Furthermore, a critical mass of meters must be installed to capture the economies of scale that make it cost-effective to invest in the information systems required to support them, according to a 2002 report prepared by Good Co. Associates for the Texas Advanced Metering Coalition. One-by-one meter installation is six times as expensive as installation on a large scale for residential customers, and eight times as expensive for commercial customers.


Another barrier has been created by an uncertain regulatory climate, according to Eric Hirst, author of a 2002 paper Barriers to Price-Responsive Demand in Wholesale Electricity Markets, written for the Edison Electric Institute. In states that have not restructured, he says, the possibility of restructuring means that a utility could lose its investment in meter upgrades. In states that have restructured, there is concern about how to recover costs if customers switch to a different energy supplier.

Hirst’s view is widely held in the industry.“Industry uncertainties about pending regulatory conclusions concerning meter ownership, maintenance, calibration and data management are an obvious barrier to aggressive deployment,” concludes a report prepared by Plexus for the National Association of Utility Regulatory Commissioners.

Moreover, says Hadden, the “anchor application” for advanced meters – i.e., its biggest benefit, which is reduced meter reading costs – only delivers between one-third and one-half of its financial benefits. The rest come from avoided losses.

A study conducted by Levy Associates of Sacramento for the California Energy Commission found that most utilities can not justify an investment in advanced meters because their cost-benefit analyses are incomplete. The study found a perception in the industry that technology and cost are barriers to implementation, but went on to state that, “the most significant barrier appears to be the inability of existing cost effectiveness methodologies to properly capture and account for metering impacts.”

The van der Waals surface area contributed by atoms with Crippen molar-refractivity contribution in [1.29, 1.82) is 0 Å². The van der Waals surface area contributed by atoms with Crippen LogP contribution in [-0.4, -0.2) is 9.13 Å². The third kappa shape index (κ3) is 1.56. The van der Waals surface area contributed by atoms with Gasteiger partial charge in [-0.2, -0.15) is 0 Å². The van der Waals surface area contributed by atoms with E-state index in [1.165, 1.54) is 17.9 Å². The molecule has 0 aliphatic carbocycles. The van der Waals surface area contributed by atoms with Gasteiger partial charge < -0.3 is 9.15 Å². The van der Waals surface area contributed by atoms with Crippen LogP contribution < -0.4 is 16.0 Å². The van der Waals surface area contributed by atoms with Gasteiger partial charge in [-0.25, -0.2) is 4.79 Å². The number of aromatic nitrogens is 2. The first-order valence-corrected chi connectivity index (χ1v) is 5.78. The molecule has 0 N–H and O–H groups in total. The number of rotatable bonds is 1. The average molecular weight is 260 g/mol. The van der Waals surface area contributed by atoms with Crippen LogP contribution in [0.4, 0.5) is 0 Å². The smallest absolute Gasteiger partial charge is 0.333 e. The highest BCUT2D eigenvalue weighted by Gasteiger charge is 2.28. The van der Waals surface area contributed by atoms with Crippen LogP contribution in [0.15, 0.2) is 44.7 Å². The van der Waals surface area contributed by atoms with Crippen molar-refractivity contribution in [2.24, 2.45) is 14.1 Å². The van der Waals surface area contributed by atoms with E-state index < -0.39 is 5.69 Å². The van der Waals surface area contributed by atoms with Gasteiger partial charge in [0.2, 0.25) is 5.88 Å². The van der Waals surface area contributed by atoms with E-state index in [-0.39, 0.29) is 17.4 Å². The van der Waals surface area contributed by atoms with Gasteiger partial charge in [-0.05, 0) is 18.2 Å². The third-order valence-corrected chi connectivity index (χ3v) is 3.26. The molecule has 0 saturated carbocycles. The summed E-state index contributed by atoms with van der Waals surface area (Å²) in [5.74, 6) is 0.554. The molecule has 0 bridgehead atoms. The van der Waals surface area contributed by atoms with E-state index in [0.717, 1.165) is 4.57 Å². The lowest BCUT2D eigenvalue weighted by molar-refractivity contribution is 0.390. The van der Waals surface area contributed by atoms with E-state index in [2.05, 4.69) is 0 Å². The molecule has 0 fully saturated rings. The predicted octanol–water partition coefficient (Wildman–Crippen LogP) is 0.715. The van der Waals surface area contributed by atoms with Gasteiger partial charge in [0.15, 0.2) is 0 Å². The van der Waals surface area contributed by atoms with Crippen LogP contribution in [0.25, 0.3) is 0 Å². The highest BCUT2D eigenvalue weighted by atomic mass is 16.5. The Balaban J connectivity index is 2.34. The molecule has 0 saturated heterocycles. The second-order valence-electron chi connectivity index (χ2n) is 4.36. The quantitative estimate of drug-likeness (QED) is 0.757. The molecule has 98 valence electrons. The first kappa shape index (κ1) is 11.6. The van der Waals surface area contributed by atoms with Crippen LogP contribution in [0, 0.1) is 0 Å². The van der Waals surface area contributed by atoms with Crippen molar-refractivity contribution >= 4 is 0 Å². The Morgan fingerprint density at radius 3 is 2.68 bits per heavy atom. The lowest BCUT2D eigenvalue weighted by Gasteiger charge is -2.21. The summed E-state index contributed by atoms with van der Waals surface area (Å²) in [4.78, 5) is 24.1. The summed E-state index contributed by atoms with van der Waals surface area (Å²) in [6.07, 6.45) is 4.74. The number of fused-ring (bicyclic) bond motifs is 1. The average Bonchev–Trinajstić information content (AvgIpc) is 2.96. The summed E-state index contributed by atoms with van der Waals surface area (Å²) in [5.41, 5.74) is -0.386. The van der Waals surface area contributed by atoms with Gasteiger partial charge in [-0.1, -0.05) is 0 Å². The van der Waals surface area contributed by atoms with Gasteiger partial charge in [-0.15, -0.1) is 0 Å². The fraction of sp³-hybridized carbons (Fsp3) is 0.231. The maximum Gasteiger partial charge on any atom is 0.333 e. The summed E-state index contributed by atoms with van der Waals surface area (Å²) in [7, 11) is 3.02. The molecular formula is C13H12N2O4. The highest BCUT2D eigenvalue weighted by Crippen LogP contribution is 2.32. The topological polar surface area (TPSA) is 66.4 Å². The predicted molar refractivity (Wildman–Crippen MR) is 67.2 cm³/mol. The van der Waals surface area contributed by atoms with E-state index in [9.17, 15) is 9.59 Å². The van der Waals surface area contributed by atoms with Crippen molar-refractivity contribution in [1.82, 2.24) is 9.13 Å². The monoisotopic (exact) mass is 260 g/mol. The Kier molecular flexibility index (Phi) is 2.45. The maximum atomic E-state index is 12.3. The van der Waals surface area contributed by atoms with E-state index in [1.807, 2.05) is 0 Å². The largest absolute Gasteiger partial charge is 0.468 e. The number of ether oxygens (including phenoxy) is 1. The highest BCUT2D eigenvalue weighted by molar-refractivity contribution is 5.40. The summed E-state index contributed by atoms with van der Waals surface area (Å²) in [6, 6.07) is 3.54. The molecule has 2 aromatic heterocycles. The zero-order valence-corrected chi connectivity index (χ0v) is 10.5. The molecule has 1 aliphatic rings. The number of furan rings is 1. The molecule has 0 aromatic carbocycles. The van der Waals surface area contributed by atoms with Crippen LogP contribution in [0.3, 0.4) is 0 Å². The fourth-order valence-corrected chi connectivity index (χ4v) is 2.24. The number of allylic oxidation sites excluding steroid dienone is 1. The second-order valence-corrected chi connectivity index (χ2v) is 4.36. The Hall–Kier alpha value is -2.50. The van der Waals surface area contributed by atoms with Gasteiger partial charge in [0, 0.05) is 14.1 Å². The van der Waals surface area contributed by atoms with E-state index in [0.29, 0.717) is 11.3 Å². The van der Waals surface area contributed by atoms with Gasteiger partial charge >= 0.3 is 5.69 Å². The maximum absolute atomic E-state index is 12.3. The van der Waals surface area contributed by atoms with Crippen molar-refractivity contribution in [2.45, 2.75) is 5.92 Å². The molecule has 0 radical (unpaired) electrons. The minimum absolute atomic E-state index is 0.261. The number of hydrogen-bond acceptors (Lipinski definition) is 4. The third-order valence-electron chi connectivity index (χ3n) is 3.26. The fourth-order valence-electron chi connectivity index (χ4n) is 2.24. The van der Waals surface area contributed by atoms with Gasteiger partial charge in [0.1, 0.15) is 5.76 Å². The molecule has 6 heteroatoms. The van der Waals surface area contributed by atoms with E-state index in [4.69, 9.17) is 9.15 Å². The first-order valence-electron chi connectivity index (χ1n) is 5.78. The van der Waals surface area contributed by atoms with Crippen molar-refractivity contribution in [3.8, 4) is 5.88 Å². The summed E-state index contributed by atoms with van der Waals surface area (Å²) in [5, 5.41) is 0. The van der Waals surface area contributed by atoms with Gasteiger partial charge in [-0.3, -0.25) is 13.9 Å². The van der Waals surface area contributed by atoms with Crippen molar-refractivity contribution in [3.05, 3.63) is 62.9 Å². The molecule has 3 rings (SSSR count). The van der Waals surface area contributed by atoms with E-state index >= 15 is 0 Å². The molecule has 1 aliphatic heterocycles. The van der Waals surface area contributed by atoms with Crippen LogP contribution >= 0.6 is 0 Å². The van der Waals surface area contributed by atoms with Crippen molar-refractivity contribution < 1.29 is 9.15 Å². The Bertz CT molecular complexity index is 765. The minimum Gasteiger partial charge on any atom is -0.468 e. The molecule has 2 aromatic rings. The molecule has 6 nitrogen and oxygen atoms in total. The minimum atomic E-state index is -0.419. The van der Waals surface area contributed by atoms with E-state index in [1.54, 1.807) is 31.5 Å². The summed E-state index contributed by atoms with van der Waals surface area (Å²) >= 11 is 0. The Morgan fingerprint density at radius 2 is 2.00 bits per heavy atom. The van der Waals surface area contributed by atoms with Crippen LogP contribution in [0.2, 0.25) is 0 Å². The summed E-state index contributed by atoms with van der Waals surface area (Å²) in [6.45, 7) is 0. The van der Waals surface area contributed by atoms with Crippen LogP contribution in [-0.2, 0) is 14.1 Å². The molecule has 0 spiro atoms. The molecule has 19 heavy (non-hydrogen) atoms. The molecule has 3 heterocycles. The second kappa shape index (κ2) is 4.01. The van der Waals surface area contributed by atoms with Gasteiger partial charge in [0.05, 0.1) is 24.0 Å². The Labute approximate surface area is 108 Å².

Specifically, the report says, most analyses simply compare the cost of installing meters to the benefit of reduced meter-reading costs – the anchor application – and find that it takes ten years or more to recover investments. They do not consider other benefits such as theft reduction, call centre cost reductions or improvements in capacity planning.


The Levy report also finds that standard utility analyses fail to consider the benefits of demand response. In a normal market, consumers decline to buy a product as its price rises, but in the market for electricity, where consumers are shielded from hourly wholesale prices and get their bills once a month, they have no incentive or ability to respond. As a result, the overall cost of energy goes up because power producers must maintain facilities that are only needed a few times a year, when demand for electricity is at its peak.

Because advanced meters can associate the amount of electricity consumed with the time it was used, and can act as an information gateway between customer and utility, they make possible demand response programmes that can lower overall electricity prices by reducing consumption during peak periods. This also benefits utilities, which must pay much more for electricity during peak periods than they are allowed to charge customers.


Demand response is critical to a well-functioning capitalist market, and both economists and policymakers at every level of government agree it is crucial to a successful electricity market. But many regulators give utilities negative incentives to encourage demand response by granting them higher rates when they build more power plants and sell more electricity, according to Chris King of the American Energy Institute. King, author of a 2001 paper The Economics of Real-Time and Time-of-Use Pricing For Residential Consumers, says this disincentive, combined with historically high prices of advanced meters, has prevented widespread demand response programmes for residential consumers.